This folk-rock video opposing a new apartment building in the town center of Lake Oswego, Oregon, is apparently not intended as a parody of NIMBYism, which may be why it is such an effective parody of NIMBYism. (Hat tip to Patrick Barber.)

A year of changing seasons in a 40-second video.


Ever heard of the Share Wars?  Check out this article from the Urban Land Institute magazine on access versus ownership in the sharing economy.

  • Our work is made possible by the generosity of people like you!

    Thanks to Martha Bray & John Day for supporting a sustainable Northwest.

  • And for a little dystopian food humor, you might enjoy the Great Kale Shortage.


    According to researchers Michael Sivak and Brandon Schoettle at the University of Michigan, the fuel efficiency of new vehicles sold in the US just reached a record high; it’s now 25.8 mpg, up from 20.8 in 2008. In some ways hitting a new high comes as no surprise: new vehicle fuel economy has been rising steadily for years. It’s mostly good news… yet with the most efficient new cars easily topping 50 mpg, it also shows how far the country has to go…

    Matt Yglesias argues the biggest thing that blue states are screwing up is housing. The fact that cities make it so hard to build new housing has been bad for affordability, bad for the environment, bad for social equity, and bad for those cities’ economies. But on the plus side, it makes existing homeowners happy, because constraining housing supply drives up prices.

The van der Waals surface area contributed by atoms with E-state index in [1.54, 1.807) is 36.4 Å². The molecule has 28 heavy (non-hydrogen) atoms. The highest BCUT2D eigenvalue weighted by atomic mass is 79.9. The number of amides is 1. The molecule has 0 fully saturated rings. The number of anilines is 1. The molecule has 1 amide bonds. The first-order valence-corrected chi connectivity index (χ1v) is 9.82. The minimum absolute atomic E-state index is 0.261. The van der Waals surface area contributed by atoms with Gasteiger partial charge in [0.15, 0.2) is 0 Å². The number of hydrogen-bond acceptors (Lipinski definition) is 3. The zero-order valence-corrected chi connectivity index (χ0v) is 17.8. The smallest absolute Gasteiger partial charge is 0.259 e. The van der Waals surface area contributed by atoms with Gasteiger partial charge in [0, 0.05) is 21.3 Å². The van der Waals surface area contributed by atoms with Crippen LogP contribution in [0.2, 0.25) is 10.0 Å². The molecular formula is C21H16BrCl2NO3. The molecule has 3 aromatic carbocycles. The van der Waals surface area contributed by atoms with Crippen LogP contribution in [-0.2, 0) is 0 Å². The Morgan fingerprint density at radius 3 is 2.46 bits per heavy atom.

This article knocking the home-cooked family dinner off its pedestal resonated with me on so many levels. I quite like to cook when I have time and eaters who will appreciate it, but a picky first grader and the daily 6 pm time crunch in my house generally kills my joy. The author could have helped me out, though, by offering ANY reasonably economical and healthy alternatives to the whipped-from-scratch family meal.

    And, to celebrate the 50th  anniversary week of the Wilderness Act, these pieces from Barry Lopez and Rocky Barker.


    The opposition to Bakken oil extraction and rail shipment continues to mount:

    • In Montana, the Fort Peck Assiniboine and Sioux tribes are complaining about the negative impacts of the boom to US Senator John Tester.
    • In Vancouver, Washington, more than two dozen business owners are lining up to oppose the proposed Tesoro oil-by-rail terminal there.
    • Upriver in White Salmon, Washington, fireman Lance Stryker attended several oil train safety trainings by BNSF and then published a blistering op-ed in local papers, saying that the company “does not have our basic welfare in mind.”
    • Meanwhile, across the continent in New Brunswick, nearby residents are raising alarms about a much smaller oil train site there that is releasing odors so powerful that it “burns your eyes.”

    Obviously I only read it for the articles, but Playboy’s guide to catcalling is extremely helpful.


    I’m sure you were eagerly awaiting an entertaining report on Grover Norquist’s trip to Burning Man. It’s brief, but it will not disappoint. And for some visual stunners from the festival, see this InFocus collection.